But there’s a deeper pattern in this policy creep.  Recall the “Gaijin as Guinea Pig” syndrome we’ve discussed on for well over a decade now:  Public policies to further infringe upon civil liberties are first tested out on the Gaijin — because foreign residents even Constitutionally have much fewer civil liberties — and then those policies are foisted on the general public once the precedent is set.   So once again, the GOJ is taking advantage of the weakened position of NJ to assume more government control over society.

NB:  There’s also a meaner attitude at work:  Note in the last paragraph of the article below the echoes of 1980‘s “foreigners have AIDS” paranoia creeping into LDP policy justifications once again.  I say “mean” because the point would have been made by just stopping at “the person fraudulently used somebody else’s insurance”.  And I’m sure presenting a Gaijin Card would have fixed the AIDS issue!  (Not to mention that the GOJ apparently WANTS people to get AIDS screening, especially if they’re visibly foreign!)  Such ill-considered policymaking signals!

Meanwhile, don’t expect equal treatment as a patient if you get sick while foreign.  It’s official policy.  Debito Arudou Ph.D.


2018/11/18(日)  読売新聞, Courtesy of SendaiBen and MJ








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Fuji TV’s “Taikyo no Shunkan”: Reality TV targeting NJ as sport. Again.


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Hi Blog. Japanese TV is at it again. Fuji TV is taking advantage of the weak position of Non-Japanese in Japan’s media, presenting sensational programming that specifically targets NJ for entertainment purposes.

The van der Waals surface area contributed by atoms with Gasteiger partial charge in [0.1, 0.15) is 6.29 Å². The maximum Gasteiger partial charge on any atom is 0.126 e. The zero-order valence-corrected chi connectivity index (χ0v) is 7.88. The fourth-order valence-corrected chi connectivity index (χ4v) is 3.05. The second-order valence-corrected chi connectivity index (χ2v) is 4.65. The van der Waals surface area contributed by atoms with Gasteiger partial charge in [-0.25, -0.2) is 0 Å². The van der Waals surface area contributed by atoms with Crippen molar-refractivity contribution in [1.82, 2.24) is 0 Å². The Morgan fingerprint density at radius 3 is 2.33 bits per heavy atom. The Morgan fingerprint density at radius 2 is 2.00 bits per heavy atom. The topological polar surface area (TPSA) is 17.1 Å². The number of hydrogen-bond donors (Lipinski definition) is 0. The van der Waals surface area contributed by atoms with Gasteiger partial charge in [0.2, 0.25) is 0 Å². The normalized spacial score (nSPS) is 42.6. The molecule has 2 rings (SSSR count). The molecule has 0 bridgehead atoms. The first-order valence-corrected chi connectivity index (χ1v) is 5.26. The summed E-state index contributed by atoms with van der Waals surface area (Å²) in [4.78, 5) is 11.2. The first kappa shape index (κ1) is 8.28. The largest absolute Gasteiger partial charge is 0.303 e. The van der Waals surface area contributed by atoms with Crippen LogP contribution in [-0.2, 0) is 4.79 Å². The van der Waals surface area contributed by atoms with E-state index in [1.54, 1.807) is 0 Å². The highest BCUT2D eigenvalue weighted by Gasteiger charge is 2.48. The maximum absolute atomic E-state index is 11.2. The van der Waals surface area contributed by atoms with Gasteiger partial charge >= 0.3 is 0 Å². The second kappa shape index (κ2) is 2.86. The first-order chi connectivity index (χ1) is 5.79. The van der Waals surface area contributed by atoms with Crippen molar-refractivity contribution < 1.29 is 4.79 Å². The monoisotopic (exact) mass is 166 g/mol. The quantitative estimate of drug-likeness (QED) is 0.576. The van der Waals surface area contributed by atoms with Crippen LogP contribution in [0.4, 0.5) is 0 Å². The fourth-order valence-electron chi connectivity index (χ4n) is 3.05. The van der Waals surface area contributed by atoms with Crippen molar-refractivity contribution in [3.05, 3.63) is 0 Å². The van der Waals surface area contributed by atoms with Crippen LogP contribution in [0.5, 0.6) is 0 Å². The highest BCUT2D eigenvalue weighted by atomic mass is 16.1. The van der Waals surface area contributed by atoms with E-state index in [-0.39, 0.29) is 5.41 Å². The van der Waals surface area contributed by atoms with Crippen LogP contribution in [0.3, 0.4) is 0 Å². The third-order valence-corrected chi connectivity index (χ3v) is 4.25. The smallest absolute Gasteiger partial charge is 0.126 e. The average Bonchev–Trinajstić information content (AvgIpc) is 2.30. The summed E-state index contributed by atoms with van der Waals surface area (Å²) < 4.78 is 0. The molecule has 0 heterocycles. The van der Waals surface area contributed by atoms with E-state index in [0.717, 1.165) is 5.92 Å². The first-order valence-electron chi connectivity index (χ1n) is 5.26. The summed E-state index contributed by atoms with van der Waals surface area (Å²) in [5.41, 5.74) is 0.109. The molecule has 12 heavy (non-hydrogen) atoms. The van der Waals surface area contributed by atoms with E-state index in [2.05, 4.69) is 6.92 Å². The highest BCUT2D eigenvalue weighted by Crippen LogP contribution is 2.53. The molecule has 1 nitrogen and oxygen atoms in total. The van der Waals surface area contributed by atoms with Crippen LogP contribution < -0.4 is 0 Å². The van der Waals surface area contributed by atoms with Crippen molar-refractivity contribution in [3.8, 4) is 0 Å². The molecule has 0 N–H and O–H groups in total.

Consider this report from Nevin Thompson at Global Voices (excerpt):


Japanese television program turns migrant raids and deportations into entertainment

deportation entertainment japan

Captions: (Top) “Full Coverage: Immigration Bureau G-Men: Tracking down a Vietnamese illegal alien over the course of one month” (Bottom) “ILLEGAL OVERSTAYER” “FORCED DEPORTATION”

Screenshot from the television show “At the Very Moment They Were Deported” (タイキョの瞬間) on YouTube.

As Japan predicts a rise in the number of immigrants and foreign tourists in the coming years, a new television show has turned migrant deportations into entertainment. The program provoked some outraged viewer reactions and insights about the plight faced by visa overstayers and undocumented migrants in Japan.

Taikyo no Shunkan (タイキョの瞬間) (English translation: “At the Very Moment They Were Deported”) premiered on Fuji Television in a Saturday evening prime time slot on October 6, 2018.